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Production images released from the new version of Blondel at the Union Theatre

Preview by Lizzie Guilfoyle

PRODUCTION images have been released from the Tim Rice musical comedy Blondel. To view them, click here.

Previously Posted: A brand new version of the Tim Rice musical comedy Blondel, which follows the trials and triumphs of an ambitious minstrel in King Richard the Lionheart’s court, will receive its London premiere at the Union Theatre, where it runs from Wednesday, June 21 to Saturday, July 15, 2017.

Blondel has lyrics by Tim Rice, music by Stephen Oliver, book by Tim Rice and Tom Williams, and additional music by Mathew Pritchard.

Tim Rice said: “I’m delighted Blondel is returning to the stage. It was one of the most enjoyable projects of my career, and I’ve always felt Stephen Oliver’s wonderful music deserved a larger audience than it reached back in 1983 when the show first ran. I hope this new production at the terrific Union Theatre will please old fans and find some new ones.”

When King Richard announces that he’s off on a Middle East Crusade to give Saladin a piece of his mind (and sword), the struggling court musician Blondel is forced to stay behind to write songs in praise of the King’s evil – and ambitious – brother, Prince John. Worse still, Blondel is separated from his sweetheart Fiona, who has been press-ganged into the King’s official crusade dry cleaning dept.

However when Richard is captured by the murky – and rather cunning – Duke of Austria (just before the interval), Blondel decides to embark upon a pan-European adventure to save his King, Fiona, and England. An irritable assassin, a proto-Robin-Hood and a quartet of monks all aid and/or hinder Blondel’s efforts to write himself both a place in history and a love song dedicated to Fiona.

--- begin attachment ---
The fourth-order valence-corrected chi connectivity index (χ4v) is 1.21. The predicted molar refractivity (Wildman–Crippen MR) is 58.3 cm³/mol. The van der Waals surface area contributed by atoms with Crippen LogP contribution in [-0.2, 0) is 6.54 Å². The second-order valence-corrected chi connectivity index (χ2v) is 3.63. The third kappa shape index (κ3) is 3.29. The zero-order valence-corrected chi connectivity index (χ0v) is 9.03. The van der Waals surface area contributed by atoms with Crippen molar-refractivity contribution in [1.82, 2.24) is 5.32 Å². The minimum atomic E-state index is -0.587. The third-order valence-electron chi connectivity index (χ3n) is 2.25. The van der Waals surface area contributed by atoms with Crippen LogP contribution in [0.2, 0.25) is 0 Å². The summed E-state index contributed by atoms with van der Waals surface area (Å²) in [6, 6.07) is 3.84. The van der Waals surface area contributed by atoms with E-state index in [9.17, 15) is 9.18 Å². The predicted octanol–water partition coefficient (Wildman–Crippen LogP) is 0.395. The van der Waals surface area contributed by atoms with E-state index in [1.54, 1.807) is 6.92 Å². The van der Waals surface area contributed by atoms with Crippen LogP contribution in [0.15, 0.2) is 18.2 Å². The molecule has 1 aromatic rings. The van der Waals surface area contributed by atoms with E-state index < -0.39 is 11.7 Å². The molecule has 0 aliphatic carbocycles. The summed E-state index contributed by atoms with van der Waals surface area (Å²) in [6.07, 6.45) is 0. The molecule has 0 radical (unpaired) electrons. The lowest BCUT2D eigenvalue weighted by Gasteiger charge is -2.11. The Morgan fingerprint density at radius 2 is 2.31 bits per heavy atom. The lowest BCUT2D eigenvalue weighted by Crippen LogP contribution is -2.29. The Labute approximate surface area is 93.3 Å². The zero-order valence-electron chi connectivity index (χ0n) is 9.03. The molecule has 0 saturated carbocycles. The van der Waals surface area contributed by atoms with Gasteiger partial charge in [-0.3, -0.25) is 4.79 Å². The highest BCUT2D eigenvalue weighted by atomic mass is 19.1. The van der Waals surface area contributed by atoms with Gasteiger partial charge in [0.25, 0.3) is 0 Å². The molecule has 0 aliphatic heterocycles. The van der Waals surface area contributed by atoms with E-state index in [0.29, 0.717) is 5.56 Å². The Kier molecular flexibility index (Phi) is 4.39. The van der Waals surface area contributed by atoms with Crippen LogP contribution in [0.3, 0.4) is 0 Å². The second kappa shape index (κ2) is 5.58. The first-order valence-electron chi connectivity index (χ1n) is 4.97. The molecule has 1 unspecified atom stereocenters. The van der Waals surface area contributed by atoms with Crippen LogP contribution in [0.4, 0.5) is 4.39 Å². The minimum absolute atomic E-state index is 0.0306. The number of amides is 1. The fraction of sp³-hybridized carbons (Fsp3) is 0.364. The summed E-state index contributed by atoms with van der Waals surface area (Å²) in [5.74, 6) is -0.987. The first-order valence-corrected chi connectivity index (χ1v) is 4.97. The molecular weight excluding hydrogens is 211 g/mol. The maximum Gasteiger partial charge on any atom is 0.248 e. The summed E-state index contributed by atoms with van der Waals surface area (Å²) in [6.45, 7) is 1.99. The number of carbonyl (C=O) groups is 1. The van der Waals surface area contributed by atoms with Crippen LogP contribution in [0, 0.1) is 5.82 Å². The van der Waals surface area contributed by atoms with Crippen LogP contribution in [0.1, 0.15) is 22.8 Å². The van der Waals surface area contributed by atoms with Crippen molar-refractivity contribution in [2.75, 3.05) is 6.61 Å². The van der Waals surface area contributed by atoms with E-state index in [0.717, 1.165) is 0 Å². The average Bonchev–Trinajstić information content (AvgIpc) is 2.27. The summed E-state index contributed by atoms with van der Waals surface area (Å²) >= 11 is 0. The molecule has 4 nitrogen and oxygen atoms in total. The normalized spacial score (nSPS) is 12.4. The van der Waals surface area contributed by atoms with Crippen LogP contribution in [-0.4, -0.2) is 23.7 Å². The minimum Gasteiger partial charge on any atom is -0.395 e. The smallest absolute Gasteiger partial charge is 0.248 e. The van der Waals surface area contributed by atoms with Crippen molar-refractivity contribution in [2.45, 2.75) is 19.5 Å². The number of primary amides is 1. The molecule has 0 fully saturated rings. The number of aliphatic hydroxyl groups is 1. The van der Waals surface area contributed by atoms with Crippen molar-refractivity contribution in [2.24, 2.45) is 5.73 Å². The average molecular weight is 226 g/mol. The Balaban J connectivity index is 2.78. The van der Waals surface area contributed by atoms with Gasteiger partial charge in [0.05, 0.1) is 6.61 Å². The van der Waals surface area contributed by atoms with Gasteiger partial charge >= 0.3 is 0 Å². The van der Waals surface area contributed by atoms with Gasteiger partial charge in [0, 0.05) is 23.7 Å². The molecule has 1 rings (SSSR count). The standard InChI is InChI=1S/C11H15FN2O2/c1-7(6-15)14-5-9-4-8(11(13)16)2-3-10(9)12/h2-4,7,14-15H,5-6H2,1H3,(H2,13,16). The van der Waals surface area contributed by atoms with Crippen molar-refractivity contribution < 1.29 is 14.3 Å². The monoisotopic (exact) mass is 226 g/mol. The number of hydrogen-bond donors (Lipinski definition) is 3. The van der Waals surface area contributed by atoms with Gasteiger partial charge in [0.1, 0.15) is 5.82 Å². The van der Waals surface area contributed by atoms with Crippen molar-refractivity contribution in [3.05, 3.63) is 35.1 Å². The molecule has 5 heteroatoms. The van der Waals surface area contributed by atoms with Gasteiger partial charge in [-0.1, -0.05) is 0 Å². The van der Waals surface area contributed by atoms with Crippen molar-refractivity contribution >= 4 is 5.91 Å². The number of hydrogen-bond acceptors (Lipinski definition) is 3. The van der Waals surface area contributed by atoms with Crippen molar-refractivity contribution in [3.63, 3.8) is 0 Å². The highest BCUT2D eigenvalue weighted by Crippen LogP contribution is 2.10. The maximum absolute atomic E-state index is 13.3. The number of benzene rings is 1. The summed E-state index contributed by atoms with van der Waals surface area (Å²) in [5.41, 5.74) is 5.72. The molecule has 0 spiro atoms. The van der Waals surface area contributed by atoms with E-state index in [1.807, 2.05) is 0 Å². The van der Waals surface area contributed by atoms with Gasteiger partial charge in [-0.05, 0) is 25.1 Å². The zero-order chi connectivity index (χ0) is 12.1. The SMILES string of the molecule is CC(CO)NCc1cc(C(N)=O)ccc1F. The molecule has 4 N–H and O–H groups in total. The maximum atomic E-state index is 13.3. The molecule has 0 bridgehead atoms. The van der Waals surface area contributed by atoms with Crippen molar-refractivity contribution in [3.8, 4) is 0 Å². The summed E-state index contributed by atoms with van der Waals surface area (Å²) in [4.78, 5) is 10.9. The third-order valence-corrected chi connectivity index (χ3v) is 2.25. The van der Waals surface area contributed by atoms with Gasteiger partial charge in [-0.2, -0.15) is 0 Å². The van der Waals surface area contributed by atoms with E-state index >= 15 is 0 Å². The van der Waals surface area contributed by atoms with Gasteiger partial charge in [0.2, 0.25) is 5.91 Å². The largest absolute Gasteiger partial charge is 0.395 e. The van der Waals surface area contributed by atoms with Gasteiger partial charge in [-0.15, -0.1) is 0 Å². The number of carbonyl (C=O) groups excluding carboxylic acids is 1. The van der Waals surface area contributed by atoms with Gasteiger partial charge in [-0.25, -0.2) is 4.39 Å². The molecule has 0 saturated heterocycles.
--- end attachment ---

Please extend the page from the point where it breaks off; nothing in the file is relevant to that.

Blondel premiered in the West End in 1983 and starred Paul Nicholas. It was the first musical Tim Rice wrote with a composer other than Andrew Lloyd Webber, following hits with Joseph and his Technicolor Dreamcoat, Jesus Christ Superstar and Evita.

Tim Rice first had the idea for a show about the Crusades in the early days of his partnership with Lloyd Webber and they initially worked on it together, with the project titled Come Back Richard Your Country Needs You. That work was performed as an oratorio at the City of London School in 1969, and a single of the title song was recorded with Rice as lead vocalist. However their idea for a musical about the last seven days in the life of Jesus Christ took precedence and the idea for one about the Crusades sank into obscurity.

Rice met Stephen Oliver, the distinguished classical and operatic composer, when they both served on a panel at the Sydney Arts Festival in 1977 and in 1982, they began collaborating to bring the idea of a musical about King Richard into a reality. Now titled Blondel, the show centred around Richard’s minstrel, Blondel, who embarks on a quest to find his missing King.

Produced by Aaron Rogers and Sasha Regan for Union Theatre and Donald Rice for Heartaches Limited, this new production will be directed by Sasha Regan, with choreography by Chris Whittaker, musical direction by Simon Holt, design by Ryan Dawson Laight and lighting by Iain Dennis. Music co-ordinator is Pete Hobbs, assistant MD is Oliver George Rew and casting is by Adam Braham Casting.

Casting will be announced in due course.

Award-winning author and lyricist Tim Rice was knighted for services to music in 1994. He has a star on the Hollywood Walk of Fame, is an inductee into the Songwriter’s Hall of Fame, is a Disney Legend recipient, and is a fellow of the British Academy of Songwriters, Composers and Authors.

Stephen Oliver (March 10, 1950 to April 29, 1992) was an English composer best known for his operas, the first of which, The Duchess of Malfi (1971), was staged while he was still at Oxford. Later works include incidental music for the Royal Shakespeare Company (including The Life and Adventures of Nicholas Nickleby) and over 40 operas, including Tom Jones (1975), Beauty and the Beast (1984), Lady Jane (1986) and Timon of Athens (1991).

Oliver also wrote music for TV, including several of the BBC’s Shakespeare productions and some chamber and instrumental music. He also composed the score for the 13-hour radio dramatisation of Tolkien’s The Lord of the Rings, first broadcast on BBC Radio 4 in 1981.

Tickets: £25/£22.50; £20 previews. To book, call the box office on 020 7261 9876 or visit

Times: Tuesday to Saturday at 7.30pm; Saturday and Sunday matinees at 2.30pm.

An extraordinary new interpretation of Shakespeare’s Romeo and Juliet continues at the Union Theatre until May 20, 2017.